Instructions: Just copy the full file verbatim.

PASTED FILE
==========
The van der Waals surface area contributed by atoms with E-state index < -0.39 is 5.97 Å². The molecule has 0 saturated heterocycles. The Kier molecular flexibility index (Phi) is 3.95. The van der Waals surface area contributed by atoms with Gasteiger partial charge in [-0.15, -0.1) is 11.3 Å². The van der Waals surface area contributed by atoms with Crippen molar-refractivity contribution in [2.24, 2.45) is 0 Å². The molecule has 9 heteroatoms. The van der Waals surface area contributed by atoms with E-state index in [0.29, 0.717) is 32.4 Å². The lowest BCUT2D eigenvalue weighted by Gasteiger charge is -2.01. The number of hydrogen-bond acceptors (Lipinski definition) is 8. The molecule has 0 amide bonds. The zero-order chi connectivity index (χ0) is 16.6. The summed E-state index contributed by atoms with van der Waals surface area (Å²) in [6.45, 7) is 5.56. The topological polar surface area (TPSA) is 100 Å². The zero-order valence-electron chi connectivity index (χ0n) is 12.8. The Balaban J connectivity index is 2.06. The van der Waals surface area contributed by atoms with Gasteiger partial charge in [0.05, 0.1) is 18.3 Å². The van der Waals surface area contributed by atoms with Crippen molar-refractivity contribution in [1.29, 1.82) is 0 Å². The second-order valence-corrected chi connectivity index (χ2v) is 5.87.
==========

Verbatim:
The van der Waals surface area contributed by atoms with E-state index < -0.39 is 5.97 Å². The molecule has 0 saturated heterocycles. The Kier molecular flexibility index (Phi) is 3.95. The van der Waals surface area contributed by atoms with Gasteiger partial charge in [-0.15, -0.1) is 11.3 Å². The van der Waals surface area contributed by atoms with Crippen molar-refractivity contribution in [2.24, 2.45) is 0 Å². The molecule has 9 heteroatoms. The van der Waals surface area contributed by atoms with E-state index in [0.29, 0.717) is 32.4 Å². The lowest BCUT2D eigenvalue weighted by Gasteiger charge is -2.01. The number of hydrogen-bond acceptors (Lipinski definition) is 8. The molecule has 0 amide bonds. The zero-order chi connectivity index (χ0) is 16.6. The summed E-state index contributed by atoms with van der Waals surface area (Å²) in [6.45, 7) is 5.56. The topological polar surface area (TPSA) is 100 Å². The zero-order valence-electron chi connectivity index (χ0n) is 12.8. The Balaban J connectivity index is 2.06. The van der Waals surface area contributed by atoms with Gasteiger partial charge in [0.05, 0.1) is 18.3 Å². The van der Waals surface area contributed by atoms with Crippen molar-refractivity contribution in [1.29, 1.82) is 0 Å². The second-order valence-corrected chi connectivity index (χ2v) is 5.87.